Calls for help from hundreds of distraught HomeBuilder applicants who say they unfairly missed out on the lucrative grant due to technical issues have been heeded after a backflip from the Victorian and Queensland state governments.
As first reported by nine.com.au earlier this month, a growing number of applicants thought they had successfully applied for the $15,000-$25,000 Federal Government grant through an online portal.

However, when they attempted to log back into the portal to submit further documents after the April 14 cut-off date, they found there was no record of their accounts.

Kassie Suter and her husband thought they had successfully applied for the HomeBuilder grant but were told there was no record of their application.
Kassie Suter and her husband thought they had successfully applied for the HomeBuilder grant but were told there was no record of their application. (Supplied)
Applicants told nine.com.au the online application system was confusing and they were led to believe they needed only to start the application process rather than pressing a “submit” button if they did not have all the required documents yet.

Although the HomeBuilder scheme is a Federal Government initiative, administering the online portals is the responsibility of the state governments.

Last week, both Victoria’s State Revenue Office (SRO) and Queensland Treasury said their hands were tied over the issue because they had “no discretion” to accept late applications under a National Partnership Agreement (NPA) with the Commonwealth.

However, the two states have now had a change in heart, announcing today anyone who started their application before April 14 will now be able to complete it as a “gesture of goodwill”.

“It has been established that a number of people started a HomeBuilder Grant application within the online portal but did not provide all of their details and click on ‘submit’ before the 14 April 2021 closing date,” a spokesperson for Victoria’s SRO said.

“The Victorian Commissioner of State Revenue is now extending an opportunity for these prospective applicants to complete their HomeBuilder Grant application as a gesture of goodwill, if they registered their email address and had commenced an application by entering their unique code within the HomeBuilder portal by the closing date.”

Emails were sent from both Victoria and Queensland Offices of State Revenue today to affected applicants informing them of the decision.

The online portal is expected to be reopened to the affected applicants within the next 7-10 days.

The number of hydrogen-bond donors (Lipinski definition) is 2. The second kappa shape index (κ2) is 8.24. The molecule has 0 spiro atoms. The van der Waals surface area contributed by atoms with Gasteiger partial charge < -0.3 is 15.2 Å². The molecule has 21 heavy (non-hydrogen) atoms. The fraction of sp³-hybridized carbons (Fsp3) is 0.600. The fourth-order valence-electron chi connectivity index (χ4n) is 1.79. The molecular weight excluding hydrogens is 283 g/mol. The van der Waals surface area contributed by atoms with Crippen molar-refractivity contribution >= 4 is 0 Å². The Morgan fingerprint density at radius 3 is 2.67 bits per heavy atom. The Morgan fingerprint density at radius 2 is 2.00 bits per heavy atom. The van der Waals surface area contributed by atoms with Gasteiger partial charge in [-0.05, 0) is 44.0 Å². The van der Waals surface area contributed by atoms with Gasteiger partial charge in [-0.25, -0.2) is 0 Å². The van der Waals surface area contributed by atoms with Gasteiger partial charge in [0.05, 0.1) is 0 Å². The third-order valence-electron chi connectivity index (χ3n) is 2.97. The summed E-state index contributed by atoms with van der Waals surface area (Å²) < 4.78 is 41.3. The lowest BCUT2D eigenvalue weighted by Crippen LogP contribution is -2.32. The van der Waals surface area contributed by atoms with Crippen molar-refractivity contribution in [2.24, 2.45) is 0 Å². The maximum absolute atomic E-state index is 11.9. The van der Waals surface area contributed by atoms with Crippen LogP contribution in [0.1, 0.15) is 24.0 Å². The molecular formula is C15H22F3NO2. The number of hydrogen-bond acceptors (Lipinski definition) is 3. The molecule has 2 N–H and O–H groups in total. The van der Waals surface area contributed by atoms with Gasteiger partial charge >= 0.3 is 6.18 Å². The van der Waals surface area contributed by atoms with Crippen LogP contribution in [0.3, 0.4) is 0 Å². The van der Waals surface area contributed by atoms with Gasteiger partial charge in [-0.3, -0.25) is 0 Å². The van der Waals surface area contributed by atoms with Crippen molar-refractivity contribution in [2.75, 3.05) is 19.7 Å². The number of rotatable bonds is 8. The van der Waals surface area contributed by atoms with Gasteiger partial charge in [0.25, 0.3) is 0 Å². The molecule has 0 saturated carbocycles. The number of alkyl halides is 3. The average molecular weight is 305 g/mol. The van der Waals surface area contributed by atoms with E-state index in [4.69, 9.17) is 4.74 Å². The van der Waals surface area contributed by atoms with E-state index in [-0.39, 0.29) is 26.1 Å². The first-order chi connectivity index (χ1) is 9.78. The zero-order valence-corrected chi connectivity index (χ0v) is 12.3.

It is not yet clear if other states will also follow Victoria and Queensland’s lead.

However, the vast majority of complaints about the issue appear to have come from Victoria and Queensland.

Jemma Baker and her family bought a block of land and were planning to build their dream home with the help of the HomeBuilder grant.
Jemma Baker and her family bought a block of land and were planning to build their dream home with the help of the HomeBuilder grant. (Supplied)

The backflip comes after Victorian Ombudsman Deborah Glass confirmed her office had been in discussions with the SRO over the issue.

It is understood Ms Glass’s office received 85 complaints from HomeBuilder applicants about the online portal.

Bendigo mum-of-three Kassie Suter said she was excited and relieved to see an email from the SRO in her inbox today informing her of the reprieve.

The Suter family had applied for the HomeBuilder grant after purchasing a block of land in December last year.

Like so many, Ms Suter believed she had done all the right things in her online application but was “mortified” when the SRO told her there was no record of her application.

“I was so excited to get the email. It’s amazing, it just feels like a weight has been lifted off us, because it was so much money to lose.”

Jemma Baker, from Neerim in southern Victoria, also almost missed out on the $25,000 grant but will now be given a second chance.

While Ms Baker said she was delighted with the SRO’s decision, she was still frustrated that she and her family were forced to spend so much time trying to fight for what was rightfully theirs.

“I have three children, I don’t have time to be doing this. I feel like I have spent so many hours trying to get this sorted, making calls, sending emails and going in to see my local member of parliament,” she said.

“It is worth it for $25,000 but it should have been much easier than it was.”

Contact reporter Emily McPherson at emcpherson@nine.com.au.



This content first appear on 9news

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